Anti-circumvention and ISP liability provisions in Free Trade Agreements.
Anti-circumvention and ISP liability provisions in Free Trade Agreements Dr. Ian Brown, University College London
US FTA IP chapters <ul><li>Present in FTAs with Jordan, Singapore, Chile, Bahrain, Australia and Morocco </li></ul><ul><li>Also in Central America-Dominican Republic-United States Free Trade Agreement (CAFTA), and the Free-Trade Area of the Americas (FTAA) draft treaties </li></ul>
Key US and EU legislation <ul><li>US Digital Millennium Copyright Act 1998 </li></ul><ul><li>EU E-Commerce Directive (2000) and Copyright Directive (2001) </li></ul>
DMCA circumvention definitions <ul><li>to `circumvent a technological measure' means to descramble a scrambled work, to decrypt an encrypted work, or otherwise to avoid, bypass, remove, deactivate, or impair a technological measure, without the authority of the copyright owner; and </li></ul><ul><li>a technological measure `effectively controls access to a work' if the measure, in the ordinary course of its operation, requires the application of information, or a process or a treatment, with the authority of the copyright owner, to gain access to the work. </li></ul>
WIPO Internet treaties <ul><li>“ Contracting Parties shall provide adequate legal protection and effective legal remedies against the circumvention of effective technological measures that are used by authors in connection with the exercise of their rights under this Treaty or the Berne Convention and that restrict acts, in respect of their works, which are not authorized by the authors concerned or permitted by law.” </li></ul>
Anti-circumvention exceptions <ul><li>access by a nonprofit library, archive, or educational institution to a work not otherwise available to it, for the sole purpose of making acquisition decisions; </li></ul><ul><li>noninfringing activities for the sole purpose of identifying and disabling a capability to carry out undisclosed collection or dissemination of personally identifying information reflecting the online activities of a natural person in a way that has no other effect on the ability of any person to gain access to any work; and </li></ul><ul><li>noninfringing uses of a particular class of works when an actual or likely adverse impact on such noninfringing uses with respect to such particular class of works is credibly demonstrated in a legislative or administrative proceeding, provided that any exception adopted in reliance on this clause shall have effect for a period of not more than four years from the date of conclusion of such proceeding. </li></ul>
Commission on Intellectual Property Rights <ul><li>“ We believe developing countries would probably be unwise to endorse the WIPO Copyright Treaty , unless they have very specific reasons for doing so, and should retain their freedom to legislate on technological measures. It follows that developing countries, or indeed other developed countries, should not follow the example of the DMCA in forbidding all circumvention of technological protection. In particular, we take the view that legislation such as the DMCA shifts the balance too far in favour of producers of copyright material at the expense of the historic rights of users . Its replication globally could be very harmful to the interests of developing countries in accessing information and knowledge they require for their development.” </li></ul>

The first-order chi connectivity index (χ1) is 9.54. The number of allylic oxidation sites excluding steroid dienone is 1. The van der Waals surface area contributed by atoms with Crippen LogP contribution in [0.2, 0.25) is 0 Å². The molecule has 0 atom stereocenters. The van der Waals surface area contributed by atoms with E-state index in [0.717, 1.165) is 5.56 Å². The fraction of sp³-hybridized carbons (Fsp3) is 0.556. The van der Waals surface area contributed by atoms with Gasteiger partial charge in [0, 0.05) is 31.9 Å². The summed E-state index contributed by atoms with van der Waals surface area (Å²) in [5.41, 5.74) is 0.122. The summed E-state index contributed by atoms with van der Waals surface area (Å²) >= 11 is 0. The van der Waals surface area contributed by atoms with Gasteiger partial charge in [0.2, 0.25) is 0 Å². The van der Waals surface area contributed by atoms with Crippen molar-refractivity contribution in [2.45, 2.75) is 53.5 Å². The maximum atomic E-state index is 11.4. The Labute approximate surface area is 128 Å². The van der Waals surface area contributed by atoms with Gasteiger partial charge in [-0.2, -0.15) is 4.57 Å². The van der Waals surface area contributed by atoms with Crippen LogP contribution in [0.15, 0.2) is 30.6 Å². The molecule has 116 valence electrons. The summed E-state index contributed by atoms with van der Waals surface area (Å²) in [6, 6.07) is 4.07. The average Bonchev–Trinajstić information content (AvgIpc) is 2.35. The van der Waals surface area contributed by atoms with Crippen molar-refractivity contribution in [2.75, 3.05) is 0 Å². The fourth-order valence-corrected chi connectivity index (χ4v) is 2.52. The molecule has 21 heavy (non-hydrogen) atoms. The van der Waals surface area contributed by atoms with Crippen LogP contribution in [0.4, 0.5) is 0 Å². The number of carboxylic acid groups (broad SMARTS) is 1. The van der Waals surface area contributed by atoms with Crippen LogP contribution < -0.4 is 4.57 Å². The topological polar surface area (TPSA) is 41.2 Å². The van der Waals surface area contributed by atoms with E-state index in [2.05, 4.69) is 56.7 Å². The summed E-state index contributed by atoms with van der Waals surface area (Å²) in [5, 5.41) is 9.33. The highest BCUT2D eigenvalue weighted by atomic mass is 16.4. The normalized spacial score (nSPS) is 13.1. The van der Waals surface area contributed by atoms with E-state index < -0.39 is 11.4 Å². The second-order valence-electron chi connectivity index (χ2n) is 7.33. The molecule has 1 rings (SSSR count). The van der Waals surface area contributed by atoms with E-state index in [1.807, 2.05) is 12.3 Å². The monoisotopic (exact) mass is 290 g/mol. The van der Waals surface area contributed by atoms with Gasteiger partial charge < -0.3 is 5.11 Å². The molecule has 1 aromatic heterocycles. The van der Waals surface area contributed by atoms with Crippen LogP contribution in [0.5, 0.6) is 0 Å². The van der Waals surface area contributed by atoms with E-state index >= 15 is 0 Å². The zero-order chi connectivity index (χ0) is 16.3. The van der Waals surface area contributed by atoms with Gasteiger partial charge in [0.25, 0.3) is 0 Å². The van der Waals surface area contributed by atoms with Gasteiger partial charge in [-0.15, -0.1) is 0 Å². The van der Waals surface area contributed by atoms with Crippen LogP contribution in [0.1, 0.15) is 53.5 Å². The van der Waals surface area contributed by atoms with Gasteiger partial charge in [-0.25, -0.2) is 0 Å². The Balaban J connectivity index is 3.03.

ISP liability <ul><li>Intermediaries such as ISPs would have great difficulty functioning if they were responsible for all content carried over their networks </li></ul><ul><li>Nor are they are able to a priori vet all material made available from their servers </li></ul>
ISP liability <ul><li>Limited for transmitting and caching copyright works by DMCA s.512 and ECD Arts. 12/13 and Copyright Directive Art. 5(1) (“mere conduit”) </li></ul><ul><li>Limited for unwittingly hosting copyright works by DMCA s.512 (“notice and take-down”) and ECD Art. 14 (“actual knowledge”) </li></ul><ul><li>No obligation to monitor under ECD Art. 15 </li></ul>
ISP liability limits in FTAs <ul><li>“ Each Party shall provide … limitations in its law regarding the scope of remedies available against service providers for copyright infringements that they do not control, initiate, or direct” </li></ul><ul><li>“ The limitations shall be conditioned on the service provider… expeditiously removing or disabling access to the material residing on its system or network on obtaining actual knowledge of the infringement” </li></ul><ul><li>“ Eligibility … may not be conditioned on the service provider monitoring its service, or affirmatively seeking facts indicating infringing activity” </li></ul>
FTA IP provisions go too far <ul><li>Pascal Lamy: "I am seriously concerned by some of the free trade agreements recently adopted between industrialised countries and developing countries: some of their IP provisions go far beyond their level of development and reduce worryingly their options of making use of the TRIPs flexibilities." </li></ul><ul><li>http://www.cptech.org/ip/health/trade/ </li></ul>
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